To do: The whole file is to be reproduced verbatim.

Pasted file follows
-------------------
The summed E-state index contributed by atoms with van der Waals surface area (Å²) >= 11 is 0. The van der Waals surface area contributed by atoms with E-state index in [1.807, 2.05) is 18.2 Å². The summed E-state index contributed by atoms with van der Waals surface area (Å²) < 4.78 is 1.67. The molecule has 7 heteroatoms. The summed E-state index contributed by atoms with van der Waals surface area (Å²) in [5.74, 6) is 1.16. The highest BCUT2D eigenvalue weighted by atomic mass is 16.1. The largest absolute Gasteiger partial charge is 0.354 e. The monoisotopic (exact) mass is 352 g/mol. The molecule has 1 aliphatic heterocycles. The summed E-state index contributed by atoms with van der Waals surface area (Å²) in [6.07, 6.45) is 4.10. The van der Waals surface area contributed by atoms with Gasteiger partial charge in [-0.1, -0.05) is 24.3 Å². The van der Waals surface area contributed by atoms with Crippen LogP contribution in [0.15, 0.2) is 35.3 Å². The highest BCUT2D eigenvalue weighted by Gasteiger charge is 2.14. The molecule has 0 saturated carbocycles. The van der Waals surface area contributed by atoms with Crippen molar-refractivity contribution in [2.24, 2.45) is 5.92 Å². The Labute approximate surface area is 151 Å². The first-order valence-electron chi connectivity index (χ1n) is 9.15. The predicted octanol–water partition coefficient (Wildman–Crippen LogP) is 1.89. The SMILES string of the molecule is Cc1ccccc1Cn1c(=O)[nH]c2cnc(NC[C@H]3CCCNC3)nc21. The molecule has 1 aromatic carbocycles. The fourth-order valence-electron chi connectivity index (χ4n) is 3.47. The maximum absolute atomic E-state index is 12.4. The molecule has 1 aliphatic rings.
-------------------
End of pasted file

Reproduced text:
The summed E-state index contributed by atoms with van der Waals surface area (Å²) >= 11 is 0. The van der Waals surface area contributed by atoms with E-state index in [1.807, 2.05) is 18.2 Å². The summed E-state index contributed by atoms with van der Waals surface area (Å²) < 4.78 is 1.67. The molecule has 7 heteroatoms. The summed E-state index contributed by atoms with van der Waals surface area (Å²) in [5.74, 6) is 1.16. The highest BCUT2D eigenvalue weighted by atomic mass is 16.1. The largest absolute Gasteiger partial charge is 0.354 e. The monoisotopic (exact) mass is 352 g/mol. The molecule has 1 aliphatic heterocycles. The summed E-state index contributed by atoms with van der Waals surface area (Å²) in [6.07, 6.45) is 4.10. The van der Waals surface area contributed by atoms with Gasteiger partial charge in [-0.1, -0.05) is 24.3 Å². The van der Waals surface area contributed by atoms with Crippen LogP contribution in [0.15, 0.2) is 35.3 Å². The highest BCUT2D eigenvalue weighted by Gasteiger charge is 2.14. The molecule has 0 saturated carbocycles. The van der Waals surface area contributed by atoms with Crippen molar-refractivity contribution in [2.24, 2.45) is 5.92 Å². The Labute approximate surface area is 151 Å². The first-order valence-electron chi connectivity index (χ1n) is 9.15. The predicted octanol–water partition coefficient (Wildman–Crippen LogP) is 1.89. The SMILES string of the molecule is Cc1ccccc1Cn1c(=O)[nH]c2cnc(NC[C@H]3CCCNC3)nc21. The molecule has 1 aromatic carbocycles. The fourth-order valence-electron chi connectivity index (χ4n) is 3.47. The maximum absolute atomic E-state index is 12.4. The molecule has 1 aliphatic rings.